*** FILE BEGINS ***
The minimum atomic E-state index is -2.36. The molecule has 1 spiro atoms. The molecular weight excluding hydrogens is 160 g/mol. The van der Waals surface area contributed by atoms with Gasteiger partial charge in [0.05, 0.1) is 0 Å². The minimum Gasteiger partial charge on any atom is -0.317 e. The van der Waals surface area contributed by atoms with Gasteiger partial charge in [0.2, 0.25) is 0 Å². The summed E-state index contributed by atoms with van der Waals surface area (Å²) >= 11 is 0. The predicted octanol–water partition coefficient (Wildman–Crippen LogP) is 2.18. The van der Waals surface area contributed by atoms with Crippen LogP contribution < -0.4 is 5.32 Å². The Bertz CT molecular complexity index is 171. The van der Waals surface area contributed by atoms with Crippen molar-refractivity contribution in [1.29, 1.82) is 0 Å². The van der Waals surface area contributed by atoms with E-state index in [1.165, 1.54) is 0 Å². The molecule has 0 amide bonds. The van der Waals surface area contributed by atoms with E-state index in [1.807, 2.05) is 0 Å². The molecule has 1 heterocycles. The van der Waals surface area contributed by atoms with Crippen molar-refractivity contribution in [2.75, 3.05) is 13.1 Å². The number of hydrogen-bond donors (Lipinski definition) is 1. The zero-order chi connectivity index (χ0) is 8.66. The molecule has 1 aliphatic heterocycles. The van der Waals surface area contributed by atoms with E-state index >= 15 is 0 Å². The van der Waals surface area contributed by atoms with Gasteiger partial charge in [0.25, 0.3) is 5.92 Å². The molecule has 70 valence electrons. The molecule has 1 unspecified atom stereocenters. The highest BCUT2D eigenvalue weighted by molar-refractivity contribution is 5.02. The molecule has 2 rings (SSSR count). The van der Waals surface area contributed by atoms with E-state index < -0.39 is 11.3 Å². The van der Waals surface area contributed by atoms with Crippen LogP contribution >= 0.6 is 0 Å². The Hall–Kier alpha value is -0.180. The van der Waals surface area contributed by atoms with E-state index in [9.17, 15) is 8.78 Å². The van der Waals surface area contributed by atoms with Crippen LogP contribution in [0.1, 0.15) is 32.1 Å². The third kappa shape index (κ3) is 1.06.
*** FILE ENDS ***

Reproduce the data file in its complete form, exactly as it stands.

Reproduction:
The minimum atomic E-state index is -2.36. The molecule has 1 spiro atoms. The molecular weight excluding hydrogens is 160 g/mol. The van der Waals surface area contributed by atoms with Gasteiger partial charge in [0.05, 0.1) is 0 Å². The minimum Gasteiger partial charge on any atom is -0.317 e. The van der Waals surface area contributed by atoms with Gasteiger partial charge in [0.2, 0.25) is 0 Å². The summed E-state index contributed by atoms with van der Waals surface area (Å²) >= 11 is 0. The predicted octanol–water partition coefficient (Wildman–Crippen LogP) is 2.18. The van der Waals surface area contributed by atoms with Crippen LogP contribution < -0.4 is 5.32 Å². The Bertz CT molecular complexity index is 171. The van der Waals surface area contributed by atoms with Crippen molar-refractivity contribution in [1.29, 1.82) is 0 Å². The van der Waals surface area contributed by atoms with E-state index in [1.165, 1.54) is 0 Å². The molecule has 0 amide bonds. The van der Waals surface area contributed by atoms with E-state index in [1.807, 2.05) is 0 Å². The molecule has 1 heterocycles. The van der Waals surface area contributed by atoms with Crippen molar-refractivity contribution in [2.75, 3.05) is 13.1 Å². The number of hydrogen-bond donors (Lipinski definition) is 1. The zero-order chi connectivity index (χ0) is 8.66. The molecule has 1 aliphatic heterocycles. The van der Waals surface area contributed by atoms with E-state index >= 15 is 0 Å². The van der Waals surface area contributed by atoms with Gasteiger partial charge in [0.25, 0.3) is 5.92 Å². The molecule has 70 valence electrons. The molecule has 1 unspecified atom stereocenters. The highest BCUT2D eigenvalue weighted by molar-refractivity contribution is 5.02. The molecule has 2 rings (SSSR count). The van der Waals surface area contributed by atoms with E-state index < -0.39 is 11.3 Å². The van der Waals surface area contributed by atoms with Crippen LogP contribution >= 0.6 is 0 Å². The Hall–Kier alpha value is -0.180. The van der Waals surface area contributed by atoms with E-state index in [9.17, 15) is 8.78 Å². The van der Waals surface area contributed by atoms with Crippen LogP contribution in [0.1, 0.15) is 32.1 Å². The third kappa shape index (κ3) is 1.06.